The 200 ruble note includes the iconic Crimea landmarks of the ancient Greek columns in Chersonesos Taurica, and the Monument to the Sunken Ships in Sevastopol, built in 1905. The 2,000 ruble bill features landmarks from Russia's more recent history, including the brand new Vostochny Cosmodrome spaceport and the Russky Bridge in Vladivostok.
Moscow, Crimea and the Far East are the first regions where the bills are being introduced. Nabiullina expects the bills' circulation through the rest of the country to start by December as banks and enterprises receive training on their security features.
The new banknotes are printed on a dense, durable paper, and include modern protection features against counterfeiting, elements to make them user-friendly for the blind, and a QR code which links to information about the banknote itself.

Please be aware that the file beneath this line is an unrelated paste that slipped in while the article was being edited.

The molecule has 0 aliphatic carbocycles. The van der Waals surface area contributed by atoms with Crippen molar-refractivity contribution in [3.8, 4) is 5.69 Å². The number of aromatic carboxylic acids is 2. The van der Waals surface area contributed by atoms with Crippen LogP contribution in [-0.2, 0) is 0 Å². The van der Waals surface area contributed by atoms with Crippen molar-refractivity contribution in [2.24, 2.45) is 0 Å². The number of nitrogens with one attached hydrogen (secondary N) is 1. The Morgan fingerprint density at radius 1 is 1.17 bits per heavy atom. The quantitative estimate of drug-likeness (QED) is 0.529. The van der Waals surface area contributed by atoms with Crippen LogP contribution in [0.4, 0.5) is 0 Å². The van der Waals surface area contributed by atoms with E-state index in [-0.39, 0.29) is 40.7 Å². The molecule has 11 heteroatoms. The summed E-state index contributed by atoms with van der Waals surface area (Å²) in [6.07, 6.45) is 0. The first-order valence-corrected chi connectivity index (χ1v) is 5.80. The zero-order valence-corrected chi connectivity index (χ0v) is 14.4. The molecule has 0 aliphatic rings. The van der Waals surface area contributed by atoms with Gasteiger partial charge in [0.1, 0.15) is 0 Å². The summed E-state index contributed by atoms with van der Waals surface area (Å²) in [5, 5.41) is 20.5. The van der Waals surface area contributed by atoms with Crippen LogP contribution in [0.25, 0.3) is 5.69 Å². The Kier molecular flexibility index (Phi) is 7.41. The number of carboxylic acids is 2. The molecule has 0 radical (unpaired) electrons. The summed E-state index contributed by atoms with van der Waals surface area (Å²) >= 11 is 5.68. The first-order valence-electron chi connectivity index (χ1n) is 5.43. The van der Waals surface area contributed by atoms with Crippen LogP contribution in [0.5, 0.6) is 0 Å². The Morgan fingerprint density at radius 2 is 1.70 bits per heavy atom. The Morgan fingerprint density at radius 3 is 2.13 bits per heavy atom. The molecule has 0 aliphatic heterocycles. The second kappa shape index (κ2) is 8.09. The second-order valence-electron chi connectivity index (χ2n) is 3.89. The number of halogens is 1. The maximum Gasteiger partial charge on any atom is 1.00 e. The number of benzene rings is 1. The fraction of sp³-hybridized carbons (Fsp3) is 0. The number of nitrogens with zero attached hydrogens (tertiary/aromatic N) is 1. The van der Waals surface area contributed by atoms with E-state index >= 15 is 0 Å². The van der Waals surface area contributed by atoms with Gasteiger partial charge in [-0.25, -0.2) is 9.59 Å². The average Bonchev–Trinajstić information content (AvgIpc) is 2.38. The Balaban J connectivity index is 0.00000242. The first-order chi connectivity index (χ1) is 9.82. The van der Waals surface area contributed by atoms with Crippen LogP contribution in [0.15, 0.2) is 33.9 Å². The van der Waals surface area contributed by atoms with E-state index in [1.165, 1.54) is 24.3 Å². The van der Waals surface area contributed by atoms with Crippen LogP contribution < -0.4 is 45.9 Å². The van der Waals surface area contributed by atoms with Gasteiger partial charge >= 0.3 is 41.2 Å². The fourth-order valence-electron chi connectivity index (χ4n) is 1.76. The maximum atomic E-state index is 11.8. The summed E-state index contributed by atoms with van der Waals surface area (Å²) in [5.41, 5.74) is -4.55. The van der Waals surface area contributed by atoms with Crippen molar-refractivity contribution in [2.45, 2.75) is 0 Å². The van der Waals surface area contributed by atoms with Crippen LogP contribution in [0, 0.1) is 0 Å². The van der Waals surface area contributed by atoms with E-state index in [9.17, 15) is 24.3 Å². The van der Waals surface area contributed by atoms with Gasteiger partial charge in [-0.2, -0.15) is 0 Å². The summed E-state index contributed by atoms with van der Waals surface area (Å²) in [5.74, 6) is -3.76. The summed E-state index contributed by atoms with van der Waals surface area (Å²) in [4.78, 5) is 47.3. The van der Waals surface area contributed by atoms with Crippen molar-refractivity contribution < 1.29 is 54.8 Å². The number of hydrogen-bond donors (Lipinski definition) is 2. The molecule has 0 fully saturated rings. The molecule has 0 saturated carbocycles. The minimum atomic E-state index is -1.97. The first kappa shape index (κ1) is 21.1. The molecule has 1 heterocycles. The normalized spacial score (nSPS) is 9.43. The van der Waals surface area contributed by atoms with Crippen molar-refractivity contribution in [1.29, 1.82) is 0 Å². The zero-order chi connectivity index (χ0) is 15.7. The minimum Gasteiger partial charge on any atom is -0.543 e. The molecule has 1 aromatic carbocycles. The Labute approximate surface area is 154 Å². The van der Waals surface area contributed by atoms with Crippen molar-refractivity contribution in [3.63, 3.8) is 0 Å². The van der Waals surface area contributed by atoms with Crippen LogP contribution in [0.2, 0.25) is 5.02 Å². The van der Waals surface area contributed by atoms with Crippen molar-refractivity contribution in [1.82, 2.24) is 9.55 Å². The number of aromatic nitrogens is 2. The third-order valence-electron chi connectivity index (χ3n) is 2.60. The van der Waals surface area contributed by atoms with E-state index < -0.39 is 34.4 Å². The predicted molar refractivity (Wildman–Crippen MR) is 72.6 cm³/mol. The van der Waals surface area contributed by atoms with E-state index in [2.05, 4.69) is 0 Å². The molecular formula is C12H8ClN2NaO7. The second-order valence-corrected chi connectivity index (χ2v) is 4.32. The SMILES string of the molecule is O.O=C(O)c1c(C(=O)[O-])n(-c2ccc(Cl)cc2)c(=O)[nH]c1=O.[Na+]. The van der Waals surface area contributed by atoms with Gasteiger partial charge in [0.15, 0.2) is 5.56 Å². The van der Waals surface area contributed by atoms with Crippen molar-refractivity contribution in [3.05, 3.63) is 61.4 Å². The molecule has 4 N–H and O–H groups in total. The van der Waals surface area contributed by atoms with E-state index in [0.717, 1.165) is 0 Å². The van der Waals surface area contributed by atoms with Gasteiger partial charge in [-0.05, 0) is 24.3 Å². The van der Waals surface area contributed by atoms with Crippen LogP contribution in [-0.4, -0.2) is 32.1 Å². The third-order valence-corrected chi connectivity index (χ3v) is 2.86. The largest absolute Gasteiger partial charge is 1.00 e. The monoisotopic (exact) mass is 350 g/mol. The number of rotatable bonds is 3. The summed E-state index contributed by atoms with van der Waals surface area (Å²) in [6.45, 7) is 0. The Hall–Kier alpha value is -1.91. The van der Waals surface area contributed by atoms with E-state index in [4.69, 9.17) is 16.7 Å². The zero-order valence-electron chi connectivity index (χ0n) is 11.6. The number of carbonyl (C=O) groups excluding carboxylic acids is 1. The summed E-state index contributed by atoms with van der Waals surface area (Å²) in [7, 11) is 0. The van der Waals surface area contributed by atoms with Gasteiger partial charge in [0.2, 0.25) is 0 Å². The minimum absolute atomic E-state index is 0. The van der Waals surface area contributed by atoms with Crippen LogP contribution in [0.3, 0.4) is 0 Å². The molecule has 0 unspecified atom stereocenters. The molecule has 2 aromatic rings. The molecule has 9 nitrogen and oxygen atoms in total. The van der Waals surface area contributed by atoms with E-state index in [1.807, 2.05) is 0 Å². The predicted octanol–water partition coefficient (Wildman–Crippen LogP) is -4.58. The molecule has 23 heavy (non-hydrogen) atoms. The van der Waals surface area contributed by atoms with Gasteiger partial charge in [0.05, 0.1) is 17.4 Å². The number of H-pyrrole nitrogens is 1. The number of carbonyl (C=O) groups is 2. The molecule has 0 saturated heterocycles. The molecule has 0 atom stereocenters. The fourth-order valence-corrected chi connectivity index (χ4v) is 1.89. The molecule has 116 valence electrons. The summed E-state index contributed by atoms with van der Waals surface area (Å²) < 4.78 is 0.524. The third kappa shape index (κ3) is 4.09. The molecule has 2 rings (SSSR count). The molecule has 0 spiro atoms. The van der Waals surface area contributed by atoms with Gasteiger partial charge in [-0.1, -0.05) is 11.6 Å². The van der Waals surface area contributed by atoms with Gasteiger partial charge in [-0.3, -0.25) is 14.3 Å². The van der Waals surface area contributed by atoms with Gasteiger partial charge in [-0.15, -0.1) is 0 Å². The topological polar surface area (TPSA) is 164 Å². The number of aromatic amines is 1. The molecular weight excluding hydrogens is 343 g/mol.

The bills feature the National Emblem of Russia, rather than the emblem of the Bank of Russia that's found on other Russian bills. The symbol will be applied to all future designs and denominations. Currently, in addition to the 200 and 2,000 ruble bills, Russian paper money includes the 50, 100, 500, 1,000 and 5,000 ruble denominations, the designs of which were approved back in 1997.
The new bills were selected following a multistage competition last year, in which Russians were invited to propose cities and symbols on a special website. Receiving about 5,000 entries, the Public Opinion Foundation then conducted polling to select the 10 most popular cities and territories and their 20 most recognized symbols. The final stage of the competition featured of an all-Russian sms vote, in which Crimea and the Far East and their landmarks were selected.